For the last year, Senate Commerce Committee Chairman John McCain, R-Ariz., has blocked Susan Ness of the FCC from being reappointed to that body. However, Congress adjourned on Friday. The president can appoint people to government positions without congressional approval when Capitol Hill is adjourned.
Now Ness will be able to vote on the AOL-Time Warner merger, a vote to be completed any day now. The FCC is widely expected to approve the merger, but special conditions may be attached to such an approval, and those will be voted on by the commission.
Without her, the commission would have been deadlocked at two Democrats and two Republicans, meaning a 3-1 vote of that group would have been needed to impose conditions such as opening up instant messaging.
The bottom line is that the FCC will continue to have a Democratic majority for the next few months, rather than a 2-2 Republican-Democratic split, until Bush can name a replacement. There are also rumors that Democratic Chairman William Kennard will step down soon, although he won't talk about his plans.
That retirement would open a seat for an outsider, perhaps Texas Public Utilities Commission Chairman Pat Wood. Wood has been hinted at as a possible FCC chairman in a Bush administration, although Commissioner Michael Powell appears to be the front-runner.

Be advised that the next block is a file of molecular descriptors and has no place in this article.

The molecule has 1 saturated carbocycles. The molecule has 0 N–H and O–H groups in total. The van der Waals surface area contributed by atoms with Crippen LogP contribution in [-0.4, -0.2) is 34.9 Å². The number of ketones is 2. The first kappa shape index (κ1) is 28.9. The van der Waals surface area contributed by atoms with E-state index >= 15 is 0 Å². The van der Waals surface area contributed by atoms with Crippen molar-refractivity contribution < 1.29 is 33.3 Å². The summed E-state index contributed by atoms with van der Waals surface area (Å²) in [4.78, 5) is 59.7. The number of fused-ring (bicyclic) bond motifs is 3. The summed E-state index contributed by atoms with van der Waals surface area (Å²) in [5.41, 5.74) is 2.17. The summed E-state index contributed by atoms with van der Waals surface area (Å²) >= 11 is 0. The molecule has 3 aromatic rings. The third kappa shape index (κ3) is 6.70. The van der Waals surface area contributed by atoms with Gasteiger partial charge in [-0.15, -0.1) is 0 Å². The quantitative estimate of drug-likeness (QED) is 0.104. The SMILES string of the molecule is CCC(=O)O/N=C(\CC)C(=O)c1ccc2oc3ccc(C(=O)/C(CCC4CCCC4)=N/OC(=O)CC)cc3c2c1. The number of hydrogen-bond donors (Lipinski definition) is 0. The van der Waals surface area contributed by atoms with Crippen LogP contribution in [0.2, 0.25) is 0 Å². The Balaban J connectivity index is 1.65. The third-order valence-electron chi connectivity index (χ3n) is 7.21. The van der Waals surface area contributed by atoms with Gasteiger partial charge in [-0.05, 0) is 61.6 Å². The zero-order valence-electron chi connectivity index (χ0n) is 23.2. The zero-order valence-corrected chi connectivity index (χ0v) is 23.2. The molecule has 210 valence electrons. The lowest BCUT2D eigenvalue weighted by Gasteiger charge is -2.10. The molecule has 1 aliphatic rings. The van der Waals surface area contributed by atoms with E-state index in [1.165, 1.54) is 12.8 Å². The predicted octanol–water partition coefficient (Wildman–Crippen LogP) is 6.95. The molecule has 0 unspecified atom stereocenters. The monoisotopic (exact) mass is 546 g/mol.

There is an argument that because the U.S. Constitution does not specifically give permission to a president to replace a recess appointment from his successor, Ness should have her job until Congress adjourns for the year in 2001, likely in October or November. In reality, however, presidents have replaced recess appointments.
On June 30,1999, Ness' five-year term expired, but she continued serving while the FCC awaited either her reappointment or a replacement. Clinton nominated her to serve another five years on July 19, 1999, but McCain never allowed a committee to vote on her selection, believing that one term was enough.
Ness is the longest-serving member of the FCC, having been appointed originally by Clinton in 1994. She is perhaps best-known for her work on universal service, the fund that comes from monthly phone bills to build telecommunications networks in remote areas.
"I welcome the opportunity to continue to work with my colleagues," Ness said in a statement.
Clinton appears to be serious about ensuring a Democratic presence in Washington as Bush takes over his job. Ness was one of five Democrats appointed to senior government positions by Clinton on Monday alone.